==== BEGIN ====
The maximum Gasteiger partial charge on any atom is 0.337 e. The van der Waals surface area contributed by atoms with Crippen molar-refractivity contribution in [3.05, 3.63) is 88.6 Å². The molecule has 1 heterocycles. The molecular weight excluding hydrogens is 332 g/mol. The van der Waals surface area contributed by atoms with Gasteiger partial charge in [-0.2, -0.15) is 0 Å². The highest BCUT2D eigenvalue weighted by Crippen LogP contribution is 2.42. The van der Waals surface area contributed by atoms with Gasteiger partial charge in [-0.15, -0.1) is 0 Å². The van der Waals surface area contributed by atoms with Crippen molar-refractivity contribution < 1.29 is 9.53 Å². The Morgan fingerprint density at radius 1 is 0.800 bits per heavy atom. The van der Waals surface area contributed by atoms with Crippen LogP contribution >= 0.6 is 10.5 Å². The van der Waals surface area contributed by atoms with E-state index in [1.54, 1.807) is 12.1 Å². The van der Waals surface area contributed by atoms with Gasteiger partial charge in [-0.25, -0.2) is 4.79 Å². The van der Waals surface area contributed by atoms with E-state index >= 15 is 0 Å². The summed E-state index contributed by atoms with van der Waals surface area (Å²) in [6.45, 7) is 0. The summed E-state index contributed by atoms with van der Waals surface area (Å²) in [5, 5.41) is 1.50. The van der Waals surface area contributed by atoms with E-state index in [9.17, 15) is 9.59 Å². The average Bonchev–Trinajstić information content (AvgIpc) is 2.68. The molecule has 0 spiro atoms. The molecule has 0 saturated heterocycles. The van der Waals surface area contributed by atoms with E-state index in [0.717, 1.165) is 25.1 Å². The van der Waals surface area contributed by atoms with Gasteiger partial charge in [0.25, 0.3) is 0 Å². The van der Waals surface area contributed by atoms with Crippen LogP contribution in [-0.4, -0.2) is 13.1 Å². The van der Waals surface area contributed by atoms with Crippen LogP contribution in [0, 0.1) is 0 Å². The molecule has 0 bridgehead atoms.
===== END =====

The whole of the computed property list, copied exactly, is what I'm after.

The maximum Gasteiger partial charge on any atom is 0.337 e. The van der Waals surface area contributed by atoms with Crippen molar-refractivity contribution in [3.05, 3.63) is 88.6 Å². The molecule has 1 heterocycles. The molecular weight excluding hydrogens is 332 g/mol. The van der Waals surface area contributed by atoms with Gasteiger partial charge in [-0.2, -0.15) is 0 Å². The highest BCUT2D eigenvalue weighted by Crippen LogP contribution is 2.42. The van der Waals surface area contributed by atoms with Gasteiger partial charge in [-0.15, -0.1) is 0 Å². The van der Waals surface area contributed by atoms with Crippen molar-refractivity contribution < 1.29 is 9.53 Å². The Morgan fingerprint density at radius 1 is 0.800 bits per heavy atom. The van der Waals surface area contributed by atoms with Crippen LogP contribution >= 0.6 is 10.5 Å². The van der Waals surface area contributed by atoms with E-state index in [1.54, 1.807) is 12.1 Å². The van der Waals surface area contributed by atoms with Gasteiger partial charge in [-0.25, -0.2) is 4.79 Å². The van der Waals surface area contributed by atoms with E-state index >= 15 is 0 Å². The summed E-state index contributed by atoms with van der Waals surface area (Å²) in [6.45, 7) is 0. The summed E-state index contributed by atoms with van der Waals surface area (Å²) in [5, 5.41) is 1.50. The van der Waals surface area contributed by atoms with E-state index in [9.17, 15) is 9.59 Å². The average Bonchev–Trinajstić information content (AvgIpc) is 2.68. The molecule has 0 spiro atoms. The molecule has 0 saturated heterocycles. The van der Waals surface area contributed by atoms with E-state index in [0.717, 1.165) is 25.1 Å². The van der Waals surface area contributed by atoms with Gasteiger partial charge in [0.25, 0.3) is 0 Å². The van der Waals surface area contributed by atoms with Crippen LogP contribution in [-0.4, -0.2) is 13.1 Å². The van der Waals surface area contributed by atoms with Crippen LogP contribution in [0, 0.1) is 0 Å². The molecule has 0 bridgehead atoms.